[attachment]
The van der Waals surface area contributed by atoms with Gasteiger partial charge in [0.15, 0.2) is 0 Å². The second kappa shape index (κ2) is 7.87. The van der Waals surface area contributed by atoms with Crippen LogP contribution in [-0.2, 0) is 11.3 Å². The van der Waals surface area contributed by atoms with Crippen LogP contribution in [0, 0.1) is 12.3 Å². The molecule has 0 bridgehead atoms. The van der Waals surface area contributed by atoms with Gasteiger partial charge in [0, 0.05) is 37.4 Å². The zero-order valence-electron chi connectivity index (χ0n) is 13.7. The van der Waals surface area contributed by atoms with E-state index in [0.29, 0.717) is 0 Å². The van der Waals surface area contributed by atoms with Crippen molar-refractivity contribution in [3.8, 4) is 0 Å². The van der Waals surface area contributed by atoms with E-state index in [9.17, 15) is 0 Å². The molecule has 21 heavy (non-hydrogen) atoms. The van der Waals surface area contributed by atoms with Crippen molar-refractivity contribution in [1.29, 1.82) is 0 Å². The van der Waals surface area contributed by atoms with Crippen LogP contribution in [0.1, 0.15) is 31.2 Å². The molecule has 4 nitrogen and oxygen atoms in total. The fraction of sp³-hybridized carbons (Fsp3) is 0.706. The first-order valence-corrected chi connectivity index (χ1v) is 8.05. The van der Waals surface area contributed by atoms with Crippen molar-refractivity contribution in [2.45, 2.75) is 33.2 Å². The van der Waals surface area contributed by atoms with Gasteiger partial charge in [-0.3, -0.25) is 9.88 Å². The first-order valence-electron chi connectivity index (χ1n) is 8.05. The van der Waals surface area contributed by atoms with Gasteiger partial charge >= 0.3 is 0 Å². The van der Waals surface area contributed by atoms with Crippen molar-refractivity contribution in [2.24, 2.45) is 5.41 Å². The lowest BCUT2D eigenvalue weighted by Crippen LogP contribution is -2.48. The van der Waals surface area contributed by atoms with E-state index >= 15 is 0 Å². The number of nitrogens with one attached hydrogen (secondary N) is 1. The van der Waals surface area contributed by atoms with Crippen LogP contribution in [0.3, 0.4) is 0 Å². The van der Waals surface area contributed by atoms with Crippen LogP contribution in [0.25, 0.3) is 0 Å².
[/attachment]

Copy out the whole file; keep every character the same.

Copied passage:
The van der Waals surface area contributed by atoms with Gasteiger partial charge in [0.15, 0.2) is 0 Å². The second kappa shape index (κ2) is 7.87. The van der Waals surface area contributed by atoms with Crippen LogP contribution in [-0.2, 0) is 11.3 Å². The van der Waals surface area contributed by atoms with Crippen LogP contribution in [0, 0.1) is 12.3 Å². The molecule has 0 bridgehead atoms. The van der Waals surface area contributed by atoms with Gasteiger partial charge in [0, 0.05) is 37.4 Å². The zero-order valence-electron chi connectivity index (χ0n) is 13.7. The van der Waals surface area contributed by atoms with E-state index in [0.29, 0.717) is 0 Å². The van der Waals surface area contributed by atoms with Crippen molar-refractivity contribution in [3.8, 4) is 0 Å². The van der Waals surface area contributed by atoms with E-state index in [9.17, 15) is 0 Å². The molecule has 21 heavy (non-hydrogen) atoms. The van der Waals surface area contributed by atoms with Crippen molar-refractivity contribution in [1.29, 1.82) is 0 Å². The van der Waals surface area contributed by atoms with Crippen LogP contribution in [0.1, 0.15) is 31.2 Å². The molecule has 4 nitrogen and oxygen atoms in total. The fraction of sp³-hybridized carbons (Fsp3) is 0.706. The first-order valence-corrected chi connectivity index (χ1v) is 8.05. The van der Waals surface area contributed by atoms with Crippen molar-refractivity contribution in [2.45, 2.75) is 33.2 Å². The van der Waals surface area contributed by atoms with Gasteiger partial charge in [-0.3, -0.25) is 9.88 Å². The first-order valence-electron chi connectivity index (χ1n) is 8.05. The van der Waals surface area contributed by atoms with Gasteiger partial charge >= 0.3 is 0 Å². The van der Waals surface area contributed by atoms with Crippen molar-refractivity contribution in [2.24, 2.45) is 5.41 Å². The lowest BCUT2D eigenvalue weighted by Crippen LogP contribution is -2.48. The van der Waals surface area contributed by atoms with E-state index >= 15 is 0 Å². The number of nitrogens with one attached hydrogen (secondary N) is 1. The van der Waals surface area contributed by atoms with Crippen LogP contribution in [0.3, 0.4) is 0 Å². The van der Waals surface area contributed by atoms with Crippen LogP contribution in [0.25, 0.3) is 0 Å².